"Absolutely it has worked," said David Shaw, also an AFCA board of trustees member. "When you emphasize something, that's when you get more calls. … [That message] now goes into the offseason. It goes into spring football and training camps. Coaches are changing what they're teaching."

David Shaw said a sign of progress is ejected players no longer having to take "the walk of shame" to the locker room. They are allowed to stay on the sidelines with their teammates.

Retired college official Mike Defee agreed that targeting penalties have changed behavior.

"I know it has worked," he said. "Players have done a much better job for the most part avoiding those hits. It's like making an omelet. You have to break a few eggs. We're never going to be perfect, but we are working hard to preserve the [mental] faculties of these players."

The targeting penalty was instituted in 2008. Numbers weren't tracked until 2011. The rule has been modified three times since 2013 when ejection was implemented.

"That's when you saw an enlightenment," Steve Shaw said.

The revelation basically came from the 2012 SEC Championship Game. In the first half of that Alabama victory, Georgia quarterback Aaron Murray threw an interception. As the ball was being returned, Bama nose tackle Quinton Dial blind-sided Murray. No penalty was called.

"He knocked my block off, that's for sure," Murray said. "There's some great pictures of it, too. I [saw] him about to hit me, literally, at the last millisecond. You see my body facing one way and my eyes are looking to my right like, 'Oh my God, I'm about to die.'"

Murray didn't suffer a concussion, but he couldn't catch his breath for a large majority of halftime. There was immediate outcry with Alabama headed to the BCS Championship Game that Dial be suspended. There was no public announcement of Dial being disciplined.

In the offseason, former SEC commissioner Mike Slive and former Big Ten commissioner Jim Delany -- the sport's two most powerful figures – met, beginning momentum for the targeting ejection rule.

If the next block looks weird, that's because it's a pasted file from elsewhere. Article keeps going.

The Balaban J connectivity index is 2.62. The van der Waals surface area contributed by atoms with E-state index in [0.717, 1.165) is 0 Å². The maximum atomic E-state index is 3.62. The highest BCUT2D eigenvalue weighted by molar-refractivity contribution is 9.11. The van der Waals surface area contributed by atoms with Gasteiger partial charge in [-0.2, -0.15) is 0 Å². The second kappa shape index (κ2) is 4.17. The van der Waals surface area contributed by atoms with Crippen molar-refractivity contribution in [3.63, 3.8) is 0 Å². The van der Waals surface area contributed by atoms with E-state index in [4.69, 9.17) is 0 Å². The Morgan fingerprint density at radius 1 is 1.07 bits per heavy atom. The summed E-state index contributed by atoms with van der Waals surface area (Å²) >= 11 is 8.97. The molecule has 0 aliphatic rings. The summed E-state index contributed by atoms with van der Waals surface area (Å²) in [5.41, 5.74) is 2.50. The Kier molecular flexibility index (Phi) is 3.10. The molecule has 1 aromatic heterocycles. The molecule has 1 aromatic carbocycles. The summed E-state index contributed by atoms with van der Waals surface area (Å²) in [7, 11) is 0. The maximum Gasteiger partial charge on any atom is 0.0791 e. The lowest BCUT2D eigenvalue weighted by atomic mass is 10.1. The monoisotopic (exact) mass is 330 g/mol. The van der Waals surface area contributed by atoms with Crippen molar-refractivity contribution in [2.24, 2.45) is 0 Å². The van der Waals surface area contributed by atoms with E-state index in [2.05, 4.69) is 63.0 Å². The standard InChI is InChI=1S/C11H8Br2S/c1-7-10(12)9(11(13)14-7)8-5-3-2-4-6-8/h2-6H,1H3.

Steve Shaw loves to tell the story of former Ole Miss safety Trae Elston. In a 2012 game, Elston famously lined up a UTEP wide receiver coming into his territory for a big hit that knocked out the player. Elston chest bumped his teammates in celebration.

That was the last year before targeting ejections. After a similar play in 2013, flags came flying in after an Elston hit laid out another receiver. Elston immediately put his hands on top of his helmet in shame.

"If there is not a penalty, why would anybody change their behavior," Egdorf asked rhetorically. "We don't want the 1987 Miami Hurricanes' let's-go-take-everybody's-head-off mentality."

Targeting has heaped a lot more responsibility on officials. There was already the bang-bang nature of the game. Then add the judgements regarding what constitutes a defenseless player, lowering the head, indicators for targeting, etc. Because of all that, it is difficult to track statistics year over year since there is no consistent control group.

Like the block/charge call in basketball, targeting has become one of the most contentious officiating calls in sports. Adding to the debate, the NFL doesn't eject players for targeting. Instead, the league issues fines.  

"It's impossible to get out of the game, so I don't think kids should [necessarily] be thrown out of the game," Cincinnati coach Luke Fickell said. "You don't need to have the highlight knockout. You can do better. The NFL doesn't throw people out. They fine them. I guess maybe we could fine college players now that they have NIL."

Reflecting those Saturday night prime time shamefests, maybe too much is being made out of all this. Officials make mistakes. As long as players are protected, maybe it's better to leave it all alone.

"The game is better off if we err on the side of safety," Steve Shaw said. "If that means a player here or there gets disqualified that maybe shouldn't be, [that's ultimately] for the greater good.

"But that doesn't translate well if you're that player."